The Benefits of Siberian Ginseng

Siberian Ginseng

What is Siberian Ginseng?

The root of the Eleutheroccocus centicocus plant, also called Siberian ginseng or Eleuthero, has been used in China and Russia for centuries with a variety of uses and benefits which it provides to our bodies. The plant belongs to the ginseng family and is perennial growing between 25 cm and 50 cm in height in the wild. Siberian ginseng is botanically different from true ginseng species, namely Korean and American ginseng.

Each Siberian ginseng plant can take several years to grow but the roots can live for over a hundred years. The roots are creamy yellow or white resembling a parsnip with rootlets that often resemble a man.

The Chinese have used Siberian ginseng for over 4000 years for its multiple benefits, whilst Russians discovered that this herb has similar properties to ginseng even if it does not belong to the ginseng family.

The benefits of Siberian ginseng

Siberian ginseng’s multiple benefits have been known for centuries with the Chinese using it is for its tonic properties. The Russians studied it in the late 1950’s as an alternative to ginseng, which is where the word “adaptogen” was coined from. An adaptogen refers to a substance which promotes adaptation by the body to all kinds of stressors whether physical, emotive or environmental. Siberian ginseng contains ginsenosides, referred to as eleutherosides, which enable ginseng to balance and counterbalance the effects of stress.

Siberian ginseng helps to normalise the way in which the body responds to stress and acts to regulate the manufacture and secretions of the adrenal hormones. It strengthens the adrenal glands themselves which is especially important to those suffering from chronic stress. Siberian ginseng also supports the whole of the central nervous system, which may help restore proper neurological function after long term stress.

By far the biggest single use of Siberian ginseng is its ability to increase energy. Although cellular energy requires the production of the ATP molecule manufactured within every cell of the body, the primary glands for secreting energising hormones and enzymes are the adrenals. Siberian ginseng works to stimulate these enzymes so that symptoms of low energy and fatigue are addressed.

Siberian ginseng has also been found to increase white blood cell counts particularly T lymphocytes and natural killer cells. These cells work to engulf bacteria and viruses and are therefore important to protect the body against infection. Siberian ginseng is therefore frequently used as an immune booster.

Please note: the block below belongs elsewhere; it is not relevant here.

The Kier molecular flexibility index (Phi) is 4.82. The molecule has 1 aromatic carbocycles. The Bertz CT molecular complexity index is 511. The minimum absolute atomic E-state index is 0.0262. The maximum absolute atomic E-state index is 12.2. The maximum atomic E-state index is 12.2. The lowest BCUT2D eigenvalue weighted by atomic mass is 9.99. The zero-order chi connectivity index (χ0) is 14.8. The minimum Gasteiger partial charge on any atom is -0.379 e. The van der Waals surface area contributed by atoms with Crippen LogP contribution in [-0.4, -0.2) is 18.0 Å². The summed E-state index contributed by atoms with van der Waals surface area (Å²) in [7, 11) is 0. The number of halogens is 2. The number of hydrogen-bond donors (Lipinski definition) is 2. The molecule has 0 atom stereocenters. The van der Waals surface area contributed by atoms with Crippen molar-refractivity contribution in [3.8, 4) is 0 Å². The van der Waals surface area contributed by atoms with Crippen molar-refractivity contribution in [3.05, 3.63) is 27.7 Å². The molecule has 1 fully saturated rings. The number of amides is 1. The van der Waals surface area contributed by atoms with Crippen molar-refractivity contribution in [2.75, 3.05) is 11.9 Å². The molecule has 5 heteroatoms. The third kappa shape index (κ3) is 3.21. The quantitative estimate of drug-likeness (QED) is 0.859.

Siberian ginseng also helps to enhance mental performance. In tests conducted in the 1960’s, people who took Siberian ginseng were quicker and more accurate in the work they performed. Additionally, their work accuracy and quality did not change even under severe stress or under extreme pressure. Stress hinders your mental performance. The nerve cells in the brain of a stressed person are usually shrivelled and have hardly any branches to facilitate communication. Conversely, the nerve cells in a healthy brain are thickly branched and sturdy. Research indicates that Siberian ginseng stimulates the production of two special proteins which appear to protect the brain cells when under stress.

Siberian ginseng seems to speed up your reaction time, improve learning and memory, and sharpen vision as well as strengthening hearing.

Siberian ginseng has been shown to lower blood sugar levels which makes it a useful herb for those with Type II diabetes and this herb can also be used alongside most medications for sugar control however you should always monitor your blood sugar levels using testing strips.

Traditionally used to increase sexual desire, research seems to indicate that Siberian ginseng does have an influence on the female sex hormones.

Arthritis is a debilitating and painful disease where anti-inflammatory drugs seem to be frequently prescribed. Siberian ginseng has been shown to alleviate painful joints and muscles. A word of caution: Siberian ginseng should not be taken by people suffering from rheumatoid arthritis due to its immune enhancing properties.

These are just some of the uses of Siberian ginseng and there are many other reported benefits of Siberian ginseng where it has been used to treat headaches, backache, normalising menstruation, easing childbirth, countering hot flushes during menopause, helping weight loss and improving skin health.

What are the side effects associated with Siberian ginseng side effects?

Siberian ginseng, or Eleuthero, is contraindicated in children under 12, pregnant and breastfeeding women and for anyone who has uncontrollable high blood pressure. Unlike Korean ginseng, Siberian ginseng appears to increase blood pressure for those with low blood pressure and decrease blood pressure for those with high blood pressure however I tend to be cautious and never recommend it for those who are struggling to keep their blood pressure within normal limits.

Since Siberian ginseng has an impact on the immune system, it should not be used by anyone suffering from an autoimmune disease such as Crohn’s and rheumatoid arthritis.

What are the best Siberian ginseng supplements?

Siberian ginseng is widely available in tablet, capsule, tincture, pure root and in tea bags. Because the therapeutic effect is between two and three grams per day, I tend to favour tablets and capsules as opposed to tea or tinctures because one would have to use these multiple times during the day.